“We have to remember what Mother Nature has taught us about vibrant, vigorous living—that’s what we try to do,” Parton says. To create this environment, the 50-bed center has a communal dining area, a kitchen where residents can get involved, and vegetable and flower gardens. There are also grandparenting sessions with elementary students and trips to ballgames with elementary and high school students.
Residents are allowed to keep pets. And instead of “elderly” or “seniors,” residents are “elders.”
Thus far, the program is a success with the elders. “It’s been really positive,” Parton says. “They feel more like living again.”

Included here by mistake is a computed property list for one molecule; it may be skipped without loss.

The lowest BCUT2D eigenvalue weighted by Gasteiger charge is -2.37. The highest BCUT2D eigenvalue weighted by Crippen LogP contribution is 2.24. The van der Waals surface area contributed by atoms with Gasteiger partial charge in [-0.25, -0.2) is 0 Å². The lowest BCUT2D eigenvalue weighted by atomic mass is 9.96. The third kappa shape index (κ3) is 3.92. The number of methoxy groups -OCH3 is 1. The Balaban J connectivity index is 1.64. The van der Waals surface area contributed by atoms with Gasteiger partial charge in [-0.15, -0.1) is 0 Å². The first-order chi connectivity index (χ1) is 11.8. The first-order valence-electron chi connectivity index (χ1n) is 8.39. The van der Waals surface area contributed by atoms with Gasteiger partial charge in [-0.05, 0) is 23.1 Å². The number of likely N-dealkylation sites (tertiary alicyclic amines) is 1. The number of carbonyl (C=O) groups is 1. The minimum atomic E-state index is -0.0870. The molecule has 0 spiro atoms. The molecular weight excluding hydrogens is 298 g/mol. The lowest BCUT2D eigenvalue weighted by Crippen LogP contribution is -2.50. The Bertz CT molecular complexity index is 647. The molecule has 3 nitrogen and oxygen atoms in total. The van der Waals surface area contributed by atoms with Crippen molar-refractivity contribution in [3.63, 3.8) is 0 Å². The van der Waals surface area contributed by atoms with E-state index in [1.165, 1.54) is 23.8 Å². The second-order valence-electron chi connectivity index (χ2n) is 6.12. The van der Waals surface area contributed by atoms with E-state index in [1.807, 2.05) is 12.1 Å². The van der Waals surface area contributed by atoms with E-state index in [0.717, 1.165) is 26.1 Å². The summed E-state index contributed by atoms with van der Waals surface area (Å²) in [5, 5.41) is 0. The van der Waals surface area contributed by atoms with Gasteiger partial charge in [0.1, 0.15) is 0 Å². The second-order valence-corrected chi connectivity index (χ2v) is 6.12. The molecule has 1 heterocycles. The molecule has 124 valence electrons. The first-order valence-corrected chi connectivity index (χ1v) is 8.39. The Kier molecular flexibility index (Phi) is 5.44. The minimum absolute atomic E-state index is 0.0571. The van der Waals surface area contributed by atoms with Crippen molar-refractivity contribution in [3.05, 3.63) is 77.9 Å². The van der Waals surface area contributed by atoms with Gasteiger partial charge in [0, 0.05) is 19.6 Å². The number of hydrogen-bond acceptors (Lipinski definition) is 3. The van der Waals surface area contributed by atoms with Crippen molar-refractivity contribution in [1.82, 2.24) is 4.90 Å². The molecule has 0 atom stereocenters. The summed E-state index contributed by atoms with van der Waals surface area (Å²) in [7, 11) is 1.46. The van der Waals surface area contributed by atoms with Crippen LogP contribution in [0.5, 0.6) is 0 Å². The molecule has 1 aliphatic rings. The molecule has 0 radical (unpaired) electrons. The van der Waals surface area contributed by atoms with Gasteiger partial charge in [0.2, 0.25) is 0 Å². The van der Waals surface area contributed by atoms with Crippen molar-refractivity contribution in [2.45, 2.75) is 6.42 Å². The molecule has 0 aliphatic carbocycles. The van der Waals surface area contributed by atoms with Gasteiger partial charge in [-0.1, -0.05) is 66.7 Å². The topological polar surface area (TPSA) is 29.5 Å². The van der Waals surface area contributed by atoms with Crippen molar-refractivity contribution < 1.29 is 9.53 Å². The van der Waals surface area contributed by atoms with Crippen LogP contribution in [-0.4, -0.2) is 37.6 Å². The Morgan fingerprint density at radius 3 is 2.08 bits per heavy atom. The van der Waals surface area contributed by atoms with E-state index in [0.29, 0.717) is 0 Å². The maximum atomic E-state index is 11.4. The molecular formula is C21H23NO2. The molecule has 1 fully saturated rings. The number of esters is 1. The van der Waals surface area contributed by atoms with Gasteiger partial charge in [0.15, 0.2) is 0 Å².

Parton began his career as a nursing home administrator in Lima, Ohio, in 1971 and moved on to Youngstown, Ohio, and Buffalo, N.Y. With all that experience, he’s a big advocate of the new approach. “It’s what I think I would want,” he says. “Not only me; people that are buying into this program are feeling good about themselves again.”